Review: ‘Beetle Queen Conquers Tokyo’

Eschewing character arcs and talking heads in favor of a more poetic approach, this lyrical exercise in avant-garde entomology is the work of an intuitive filmmaker with an often hypnotic sense of composition.

Writer-director Jessica Oreck burrows into Japan’s historic fascination with insects in “Beetle Queen Conquers Tokyo,” and what’s remarkable about this quietly spellbinding documentary is that it gets the viewer to share in that fascination, too. Eschewing character arcs and talking heads in favor of a more poetic approach, this lyrical exercise in avant-garde entomology is the work of an intuitive filmmaker with an often hypnotic sense of composition. Strange subject matter and lack of easy hooks will keep crossover success at bay, but good buzz should attract fest auds and tube interest. A 52-minute version is available for broadcast.

Pic spends plenty of time in the Japanese shops where bugs are sold as pets (sometimes in vending machines), as well as in homes where kids enthusiastically play with beetles almost as big as their faces. Meanwhile, Oreck traces the various religious and philosophical influences — namely Buddhism and Shintoism, with its emphasis on the primacy of nature — that have made Japan unique in its embrace of these almost universally reviled creatures. Sean Price Williams’ mini-DV lensing of insects in nature, especially of fireflies at dusk, is pure poetry.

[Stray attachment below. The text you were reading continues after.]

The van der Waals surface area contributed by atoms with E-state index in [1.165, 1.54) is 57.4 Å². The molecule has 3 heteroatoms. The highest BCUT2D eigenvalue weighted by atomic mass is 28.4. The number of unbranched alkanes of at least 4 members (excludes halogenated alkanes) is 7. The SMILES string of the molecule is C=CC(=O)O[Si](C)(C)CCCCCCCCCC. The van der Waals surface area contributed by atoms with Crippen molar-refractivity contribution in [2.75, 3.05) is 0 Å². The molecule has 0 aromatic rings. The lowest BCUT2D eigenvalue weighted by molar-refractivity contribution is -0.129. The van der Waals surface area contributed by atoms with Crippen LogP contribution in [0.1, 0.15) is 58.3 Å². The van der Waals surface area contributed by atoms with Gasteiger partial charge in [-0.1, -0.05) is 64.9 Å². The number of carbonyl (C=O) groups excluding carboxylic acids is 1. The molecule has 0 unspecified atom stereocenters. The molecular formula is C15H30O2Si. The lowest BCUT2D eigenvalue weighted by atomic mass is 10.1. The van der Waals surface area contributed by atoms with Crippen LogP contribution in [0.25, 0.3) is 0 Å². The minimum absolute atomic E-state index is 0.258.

Beetle Queen Conquers Tokyo

Production

Produced by Jessica Oreck. Co-producers, Maiko Endo, Akito Kawahara. Directed, written by Jessica Oreck.

Crew

Camera (color, mini-DV), Sean Price Williams; editors, Theo Angell, Oreck; music, J.C. Morrison; music supervisor, Williams. Reviewed at CineVegas Film Festival (Pioneer Documentaries), June 12, 2009. (Also in SXSW Film Festival -- Emerging Visions.) English, Japanese dialogue. Running time: 91 MIN.

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